Maybe in the future EV etiquette will be similar to party invites, you take a decent bottle along?
  • FreeBearFreeBear Forumite
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    InvertedVee said: Perhaps we're too early in the EV era for the etiquette of charging hospitality to be established. What would you have done if you were me?
    Just say No - Use the excuse that the charging point is faulty (flick the MCB in the consumer unit to OFF for that circuit).
    Tell him at the earliest opportunity that he owes you £11.50 for the energy.

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  • Eldi_DosEldi_Dos Forumite
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    That would depend on whether they had brought a gift of flowers or a nice bottle to the meal or not.

    There used to be boxes you could keep beside your phone and if someone asked to use your phone it was common courtesy to put the cost of the call in the box.
  • Keep_pedallingKeep_pedalling Forumite
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    That’s why his wealthier than you :) does he also dodge rounds in the pub?

    Most EV drivers would a) only charged enough to get home safely and b) paid for what that had used.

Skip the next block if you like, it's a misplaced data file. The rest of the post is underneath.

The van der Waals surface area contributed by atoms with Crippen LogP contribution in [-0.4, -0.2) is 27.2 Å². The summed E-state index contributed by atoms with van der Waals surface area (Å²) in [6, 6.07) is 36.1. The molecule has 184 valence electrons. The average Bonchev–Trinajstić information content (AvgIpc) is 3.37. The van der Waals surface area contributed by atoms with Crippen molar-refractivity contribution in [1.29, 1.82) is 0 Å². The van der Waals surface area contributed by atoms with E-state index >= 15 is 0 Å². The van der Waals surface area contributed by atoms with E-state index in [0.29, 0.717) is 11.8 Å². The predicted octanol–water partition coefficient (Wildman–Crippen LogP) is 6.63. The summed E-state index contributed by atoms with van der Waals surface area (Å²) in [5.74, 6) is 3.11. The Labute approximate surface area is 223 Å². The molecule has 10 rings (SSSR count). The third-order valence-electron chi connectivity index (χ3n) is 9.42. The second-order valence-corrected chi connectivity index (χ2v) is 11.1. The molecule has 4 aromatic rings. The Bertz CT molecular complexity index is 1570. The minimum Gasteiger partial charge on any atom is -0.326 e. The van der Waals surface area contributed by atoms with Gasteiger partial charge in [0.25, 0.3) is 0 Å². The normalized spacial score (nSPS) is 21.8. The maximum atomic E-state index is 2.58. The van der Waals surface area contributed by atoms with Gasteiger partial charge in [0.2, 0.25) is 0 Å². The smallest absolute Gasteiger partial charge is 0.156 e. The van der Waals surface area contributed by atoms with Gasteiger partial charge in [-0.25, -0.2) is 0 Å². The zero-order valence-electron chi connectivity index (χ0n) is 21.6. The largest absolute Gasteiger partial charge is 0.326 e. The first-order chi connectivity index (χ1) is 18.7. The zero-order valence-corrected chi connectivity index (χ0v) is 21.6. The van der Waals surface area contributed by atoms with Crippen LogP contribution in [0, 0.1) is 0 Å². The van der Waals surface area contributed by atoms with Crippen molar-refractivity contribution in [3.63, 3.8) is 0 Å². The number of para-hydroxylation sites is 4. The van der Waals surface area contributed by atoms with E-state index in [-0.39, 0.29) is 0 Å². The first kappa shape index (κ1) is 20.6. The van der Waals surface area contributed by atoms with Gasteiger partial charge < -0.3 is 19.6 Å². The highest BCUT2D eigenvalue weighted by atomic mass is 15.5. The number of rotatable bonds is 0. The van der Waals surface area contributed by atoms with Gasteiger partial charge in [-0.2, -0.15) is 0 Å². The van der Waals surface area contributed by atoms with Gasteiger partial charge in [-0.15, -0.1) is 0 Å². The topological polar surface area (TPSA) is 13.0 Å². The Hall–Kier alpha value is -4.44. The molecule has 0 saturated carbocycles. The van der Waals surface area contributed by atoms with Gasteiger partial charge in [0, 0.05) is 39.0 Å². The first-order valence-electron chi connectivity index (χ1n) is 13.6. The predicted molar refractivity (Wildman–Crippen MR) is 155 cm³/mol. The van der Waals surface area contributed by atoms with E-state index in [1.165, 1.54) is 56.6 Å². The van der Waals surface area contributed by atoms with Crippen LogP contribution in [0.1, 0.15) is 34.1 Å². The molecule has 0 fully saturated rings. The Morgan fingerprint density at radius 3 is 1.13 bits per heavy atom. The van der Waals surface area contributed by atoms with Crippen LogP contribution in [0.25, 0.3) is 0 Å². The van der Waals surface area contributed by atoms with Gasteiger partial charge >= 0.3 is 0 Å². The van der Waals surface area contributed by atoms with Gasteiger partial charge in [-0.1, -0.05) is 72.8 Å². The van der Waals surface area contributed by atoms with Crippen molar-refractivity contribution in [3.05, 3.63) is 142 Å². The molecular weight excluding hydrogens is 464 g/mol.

• EssexHebrideanEssexHebridean Forumite
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    That’s why his wealthier than you :) does he also dodge rounds in the pub?
    Actually we did go to the pub and had one round of drinks. I paid.
    Oh ouch - it wasn't your day, was it! 

    I imagine that this will be something that in 10 years or so  becomes so commonplace that it will be reciprocal - you go to his house and charge your car, he visits you and charges his ahead of the return journey, and nobody will mind because it balances out. Right now though that isn't anywhere close to the case and that is a huge amount of cost to simply lump on to someone because the visitor just didn't give it a thought. If he'd been low on petrol, and you happened to mention you had a jerry-can in the garage and he could use the contents of that, I suspect he would have been falling over himself to offer you the money, but "filling up" an EV isn't yet seen in the same way, is it. Allowing that he stopped en-route to use a public charger though you do have to question why it wouldn't have occurred to him.